Hello Rozana
$\displaystyle Q(x,y,z)$ is an example of a propositional function; that is, a function that returns a truth value (i.e. the value True or False) that will depend upon the value(s) of any parameter(s) that are supplied to it.
Here, the value of $\displaystyle Q$ will be determined by the values of three parameters, $\displaystyle x, y$ and $\displaystyle z$. The values that $\displaystyle x, y, z$ can take are given in the question - defined as the domain of $\displaystyle Q(x,y,z)$.
Since $\displaystyle x$ can take $\displaystyle 3$ different values $\displaystyle (0,1,2) $; and $\displaystyle y$ can take $\displaystyle 2$ different values $\displaystyle (0,1)$; and $\displaystyle z$ can also take $\displaystyle 2$ values $\displaystyle (0,1)$, there are $\displaystyle 3\times2\times2= 12$ possible propositions that can be represented by $\displaystyle Q(x,y,z)$, each one returning the value True or False. They are:$\displaystyle Q(0,0,0),\; Q(0,0,1),\; Q(0,1,0),\;Q(0,1,1)$
$\displaystyle Q(1,0,0),\; Q(1,0,1),\; Q(1,1,0),\;Q(1,1,1)$
$\displaystyle Q(2,0,0),\; Q(2,0,1),\; Q(2,1,0),\;Q(2,1,1)$
Without knowing the actual details of what $\displaystyle Q$ is, we can't say what value each of these propositions has. However, we can say, that if (as in your original question) $\displaystyle \exists z,\; \neg Q(0,0,z)$ is a true statement, then for one or both of the possible values of $\displaystyle z$ ($\displaystyle 0$ and $\displaystyle 1$), $\displaystyle \neg Q(0,0,z)$ is true. In other words, $\displaystyle \neg Q(0,0,0)$ is true or $\displaystyle \neg Q(0,0,1)$ is true (or both). So:$\displaystyle \exists z,\; \neg Q(0,0,z)$ can be written as $\displaystyle \neg Q(0,0,0) \lor \neg Q(0,0,1)$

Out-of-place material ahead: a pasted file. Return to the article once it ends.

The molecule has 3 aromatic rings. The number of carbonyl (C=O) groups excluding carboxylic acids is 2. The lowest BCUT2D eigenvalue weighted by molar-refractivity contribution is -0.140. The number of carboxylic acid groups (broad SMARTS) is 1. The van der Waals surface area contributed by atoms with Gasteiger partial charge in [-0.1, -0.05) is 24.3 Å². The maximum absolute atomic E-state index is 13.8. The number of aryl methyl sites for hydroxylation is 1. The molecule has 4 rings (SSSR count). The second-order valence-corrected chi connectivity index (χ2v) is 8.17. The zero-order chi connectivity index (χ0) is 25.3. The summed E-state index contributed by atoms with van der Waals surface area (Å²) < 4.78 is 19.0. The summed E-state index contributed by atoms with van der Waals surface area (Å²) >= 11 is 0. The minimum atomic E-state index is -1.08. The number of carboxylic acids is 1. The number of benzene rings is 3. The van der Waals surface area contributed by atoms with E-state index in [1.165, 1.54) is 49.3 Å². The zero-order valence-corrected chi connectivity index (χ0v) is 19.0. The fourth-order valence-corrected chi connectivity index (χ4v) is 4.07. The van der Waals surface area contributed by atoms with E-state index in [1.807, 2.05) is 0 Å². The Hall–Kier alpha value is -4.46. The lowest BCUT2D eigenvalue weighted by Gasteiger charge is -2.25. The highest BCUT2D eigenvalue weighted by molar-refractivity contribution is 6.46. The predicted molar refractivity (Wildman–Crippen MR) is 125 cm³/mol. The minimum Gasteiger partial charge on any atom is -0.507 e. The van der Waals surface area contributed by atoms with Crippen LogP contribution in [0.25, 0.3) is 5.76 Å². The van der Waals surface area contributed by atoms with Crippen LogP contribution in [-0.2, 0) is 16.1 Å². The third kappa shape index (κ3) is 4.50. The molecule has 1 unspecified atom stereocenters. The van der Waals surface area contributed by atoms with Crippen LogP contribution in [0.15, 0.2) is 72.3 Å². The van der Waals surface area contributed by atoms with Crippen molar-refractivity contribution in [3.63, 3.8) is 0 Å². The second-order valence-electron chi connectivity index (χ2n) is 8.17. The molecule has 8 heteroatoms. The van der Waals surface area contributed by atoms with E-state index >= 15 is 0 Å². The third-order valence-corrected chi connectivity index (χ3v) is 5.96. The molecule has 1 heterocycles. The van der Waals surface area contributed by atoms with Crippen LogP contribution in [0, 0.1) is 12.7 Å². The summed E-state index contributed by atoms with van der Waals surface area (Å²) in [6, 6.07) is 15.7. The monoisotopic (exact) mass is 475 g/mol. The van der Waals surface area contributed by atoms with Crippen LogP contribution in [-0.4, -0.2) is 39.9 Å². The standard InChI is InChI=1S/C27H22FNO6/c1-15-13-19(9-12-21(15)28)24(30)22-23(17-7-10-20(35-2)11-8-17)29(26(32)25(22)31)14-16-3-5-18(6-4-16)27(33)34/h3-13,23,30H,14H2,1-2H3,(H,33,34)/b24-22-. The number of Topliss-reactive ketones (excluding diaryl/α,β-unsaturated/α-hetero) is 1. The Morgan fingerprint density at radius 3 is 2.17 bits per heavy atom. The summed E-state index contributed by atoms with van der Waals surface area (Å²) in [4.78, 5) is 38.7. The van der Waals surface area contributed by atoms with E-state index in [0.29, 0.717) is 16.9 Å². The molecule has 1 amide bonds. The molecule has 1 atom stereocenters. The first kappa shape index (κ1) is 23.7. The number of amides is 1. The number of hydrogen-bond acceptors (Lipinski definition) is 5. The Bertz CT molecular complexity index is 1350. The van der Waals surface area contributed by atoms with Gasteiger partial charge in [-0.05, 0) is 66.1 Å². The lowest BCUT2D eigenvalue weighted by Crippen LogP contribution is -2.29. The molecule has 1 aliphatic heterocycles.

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Question 3 can be answered in the same way:$\displaystyle \forall y,\;Q(0,y,0)$
meansFor all $\displaystyle y$ (that is, $\displaystyle y = 0$ and $\displaystyle y = 1$), $\displaystyle Q(0,y,0)$ is true.
So$\displaystyle Q(0,0,0)$ is true and $\displaystyle Q(0,1,0)$ is true.
Therefore:$\displaystyle \forall y,\;Q(0,y,0)$ can be written as $\displaystyle Q(0,0,0) \land Q(0,1,0)$
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Question 4
Examine the truth of each of the propositions in turn:$\displaystyle p:\forall x, \; x+1>x$
$\displaystyle p$ is True. It simply says that if we add $\displaystyle 1$ to any real number, the answer is greater than the number we started with.$\displaystyle q:\forall x, \;2x = 3x$
Clearly $\displaystyle q$ is False. To show this, we only need find one value of $\displaystyle x$ for which $\displaystyle 2x \ne 3x$. (That's not very hard, is it?)$\displaystyle r:\exists x,\;x=-x$
$\displaystyle r$ is True. There is a value of $\displaystyle x$ for which $\displaystyle x = -x$; that is $\displaystyle x = 0$.
So the ordered triple $\displaystyle (p,q,r)$ has the truth value $\displaystyle (T, F, T)$.
Does that clear up the problems?
Grandad